Lateral entry of officers: Search panel decides UPSC will choose

The ‘lateral entry’ route will also bypass the UPSC system under which 15 per cent seats are reserved for Scheduled Castes, 7.5 per cent for Scheduled Tribes and 27 per cent for OBCs in the IAS.

Written by Amitav Ranjan | New Delhi | Updated: August 6, 2018 7:07:55 am
IAS, lateral entry, Indian Administrative Service, government jobs, UPSC, IAS upsc, upsc.gov.in, upsc civil services, PM Modi, BJP, ias reforms, education news, indian express The panel, headed by the Cabinet Secretary, reposed more faith in the UPSC to make the appointments than take it upon itself, also because it has no recruitment rules as guidance.

Lateral entry into bureaucracy is not going to be easy — or soon.

In order to limit scope for political intervention, the Search-cum-Selection Committee on July 23 decided that the appointment process should be handled by the Union Public Service Commission (UPSC), that follows a rigorous system of recruiting bureaucrats through written examinations and personal interviews.

The panel, headed by the Cabinet Secretary, reposed more faith in the UPSC to make the appointments than take it upon itself, also because it has no recruitment rules as guidance.

“No prior consultancy was done with any of the 10 ministries on how to go about the selection process. Therefore, the committee had no clue on how to select the bureaucrats,” said an official who attended the July 23 meeting.

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Also missing is the assessment criteria for screening individual applications, as these are likely to be varied. The panel was therefore in two minds: either to hand over the shortlisting of candidates to the UPSC too or to let each ministry prune the applications for the UPSC’s selection procedure.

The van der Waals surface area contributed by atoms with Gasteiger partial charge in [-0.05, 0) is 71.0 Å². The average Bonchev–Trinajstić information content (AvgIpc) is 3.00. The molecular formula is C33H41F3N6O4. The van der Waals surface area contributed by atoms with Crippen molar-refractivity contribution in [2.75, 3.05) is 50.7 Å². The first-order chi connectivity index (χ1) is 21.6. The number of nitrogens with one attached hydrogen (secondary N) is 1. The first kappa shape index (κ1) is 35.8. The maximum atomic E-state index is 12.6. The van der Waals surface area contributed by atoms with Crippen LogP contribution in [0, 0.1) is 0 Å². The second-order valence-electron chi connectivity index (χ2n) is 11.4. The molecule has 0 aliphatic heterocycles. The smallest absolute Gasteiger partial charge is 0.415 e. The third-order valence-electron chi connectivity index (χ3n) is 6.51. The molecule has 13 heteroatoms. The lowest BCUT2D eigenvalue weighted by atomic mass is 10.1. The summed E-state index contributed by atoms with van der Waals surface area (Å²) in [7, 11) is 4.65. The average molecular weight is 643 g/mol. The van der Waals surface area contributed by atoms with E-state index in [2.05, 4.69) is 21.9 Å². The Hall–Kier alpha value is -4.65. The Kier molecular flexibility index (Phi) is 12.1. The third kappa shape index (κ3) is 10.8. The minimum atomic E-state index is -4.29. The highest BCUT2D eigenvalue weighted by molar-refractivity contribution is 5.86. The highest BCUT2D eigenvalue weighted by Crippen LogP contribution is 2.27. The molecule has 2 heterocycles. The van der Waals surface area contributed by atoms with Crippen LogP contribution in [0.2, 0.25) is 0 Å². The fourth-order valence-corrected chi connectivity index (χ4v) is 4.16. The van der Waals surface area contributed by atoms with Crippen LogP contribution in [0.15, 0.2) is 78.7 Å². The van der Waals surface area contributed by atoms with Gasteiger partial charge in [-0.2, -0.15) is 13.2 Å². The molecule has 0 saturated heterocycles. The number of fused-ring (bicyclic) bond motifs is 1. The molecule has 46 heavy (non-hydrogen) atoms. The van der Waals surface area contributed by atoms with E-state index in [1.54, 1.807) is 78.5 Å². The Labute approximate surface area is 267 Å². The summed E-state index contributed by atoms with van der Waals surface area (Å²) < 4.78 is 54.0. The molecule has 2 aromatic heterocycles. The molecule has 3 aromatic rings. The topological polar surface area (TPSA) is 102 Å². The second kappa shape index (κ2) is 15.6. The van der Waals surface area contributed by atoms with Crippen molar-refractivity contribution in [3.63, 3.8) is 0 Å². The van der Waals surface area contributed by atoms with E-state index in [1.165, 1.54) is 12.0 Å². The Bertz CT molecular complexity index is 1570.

In case the Prime Minister decides to hand over the shortlisting to the concerned ministry, said sources, one option would be to hand over the applications to a team of sectoral experts for screening. Those shortlisted would then be scrutinised by a panel of government representatives.

“Contrary to the UPSC’s present process of simply assessing a candidate’s personality and aptitude for public service through a rigorous interview, direct recruitment demands assessing a candidate’s domain knowledge and experience before assessing his motivation,” said sources. “This can only be done by sectoral experts.”

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Opening the doors of the bureaucracy to private sector professionals, the NDA government had, on June 10, invited applications for 10 Joint Secretary-level posts through direct entry as opposed to UPSC examinations. The aim was to bring in “fresh ideas and new approaches” to governance and to augment the workforce.

On July 30 evening, when the deadline for applications closed, the Department of Personnel & Training had received just over 6,000 applications. Sources said that the low turnout could have been because the offer was for a limited three-five year tenure and contractual appointment.

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The ‘lateral entry’ route will also bypass the UPSC system under which 15 per cent seats are reserved for Scheduled Castes, 7.5 per cent for Scheduled Tribes and 27 per cent for OBCs in the IAS.

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